A Tory u-turn over the back to school plan this summer could lead to a “lost generation”, children’s commissioner Anne Longfield has said.
Education secretary Gavin Williamson announced yesterday that primary schools in England will not be able to welcome all pupils back before the summer holidays.
It marked a dramatic u-turn after the government aimed to get children back into the classroom for four weeks before the end of the term.
Off school for six months
Almost nine million children will now be off school for six months or more with many not expected to return until September.
Mr Williamson admitted the disruption could leave kids needing “a year or more” of support to catch up.
But Ms Longfield went further, warning that “almost a decade of catching up on that gap may be lost”.
She said: “The risk I am most concerned about is that of a generation of children losing over six months of formal education, socialising with friends and structured routine… The Government need to face up to the scale of damage this is doing to children and scale-up their response.”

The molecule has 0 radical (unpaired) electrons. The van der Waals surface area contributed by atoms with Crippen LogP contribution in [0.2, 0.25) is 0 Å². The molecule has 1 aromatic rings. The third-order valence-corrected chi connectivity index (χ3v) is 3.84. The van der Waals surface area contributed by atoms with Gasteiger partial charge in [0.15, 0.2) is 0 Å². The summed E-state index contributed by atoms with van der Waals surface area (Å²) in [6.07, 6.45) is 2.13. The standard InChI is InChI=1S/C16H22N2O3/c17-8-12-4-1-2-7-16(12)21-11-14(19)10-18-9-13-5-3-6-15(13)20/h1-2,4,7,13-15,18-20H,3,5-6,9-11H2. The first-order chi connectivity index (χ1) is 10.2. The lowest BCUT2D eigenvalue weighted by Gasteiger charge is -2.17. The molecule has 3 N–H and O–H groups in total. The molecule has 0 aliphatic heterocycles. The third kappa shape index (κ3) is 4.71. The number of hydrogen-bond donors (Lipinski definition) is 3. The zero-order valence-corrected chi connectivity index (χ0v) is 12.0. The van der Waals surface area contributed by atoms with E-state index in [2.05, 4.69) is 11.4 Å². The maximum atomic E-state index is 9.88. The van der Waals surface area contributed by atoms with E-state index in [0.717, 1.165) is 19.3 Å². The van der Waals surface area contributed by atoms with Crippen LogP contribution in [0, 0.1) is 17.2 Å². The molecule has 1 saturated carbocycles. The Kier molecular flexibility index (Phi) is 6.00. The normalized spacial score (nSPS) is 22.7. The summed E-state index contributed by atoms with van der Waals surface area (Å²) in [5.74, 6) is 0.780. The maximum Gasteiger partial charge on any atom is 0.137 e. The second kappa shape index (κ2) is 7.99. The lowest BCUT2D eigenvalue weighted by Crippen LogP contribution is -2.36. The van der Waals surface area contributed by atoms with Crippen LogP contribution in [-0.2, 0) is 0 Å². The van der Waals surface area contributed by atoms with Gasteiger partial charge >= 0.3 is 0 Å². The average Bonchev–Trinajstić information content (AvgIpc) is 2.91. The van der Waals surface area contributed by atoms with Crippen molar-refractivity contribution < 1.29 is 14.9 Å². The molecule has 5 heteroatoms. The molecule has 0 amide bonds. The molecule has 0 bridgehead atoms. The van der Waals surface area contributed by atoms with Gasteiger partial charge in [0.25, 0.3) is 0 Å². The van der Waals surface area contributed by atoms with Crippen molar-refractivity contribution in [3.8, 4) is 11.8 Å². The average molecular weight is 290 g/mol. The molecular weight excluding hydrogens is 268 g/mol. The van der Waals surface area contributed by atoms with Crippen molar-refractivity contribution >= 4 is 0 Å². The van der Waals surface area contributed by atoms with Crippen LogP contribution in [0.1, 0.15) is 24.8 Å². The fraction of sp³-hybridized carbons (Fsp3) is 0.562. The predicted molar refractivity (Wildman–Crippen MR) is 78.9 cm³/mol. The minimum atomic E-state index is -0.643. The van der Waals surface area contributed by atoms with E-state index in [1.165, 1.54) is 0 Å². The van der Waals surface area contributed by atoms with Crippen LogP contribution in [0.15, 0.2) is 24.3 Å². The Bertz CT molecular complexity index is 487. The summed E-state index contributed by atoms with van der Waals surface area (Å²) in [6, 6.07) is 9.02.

Mental health and safeguarding
She said the closures have sparked fears over mental health and safeguarding.
Pupils in England in reception, Year 1 and Year 6 began to return to class last week – though only half of primary schools opened their doors.
The aim was for all primary school years to have a month in class before the end of term. Ministers want secondary schools to reopen in September, but there are doubts this will be possible.
The Prime Minister’s official spokesman said: “Our approach throughout has been we need to be cautious and the return needs to be phased.”
Pupils in years 10 and 12 will receive some face-to-face time with teachers from June 15, as they prepare for GCSE and A-Level exams.
“The challenge is immense”
Dr Mary Bousted, joint General Secretary of the National Education Union, said: “The Government must work with [exam watchdog] Ofqual to redesign GCSE and A-level qualifications so they are fair for all pupils – including those without access to computers at home.
“The challenge is immense. We need a national recovery plan for education along the lines of the job recovery plan.”
Tory MP Robert Halfon, who chairs the Commons Education Committee, said:
“I think we’re a strange country. We turn a blind eye to mass demonstrations, we campaign for pubs and cafes to open, yet we say to open schools before September is too risky when all the evidence – from the World Health Organisation, from many other European countries, from the chief medical officer in the UK – suggests otherwise.
“We are potentially damaging children’s life chances.”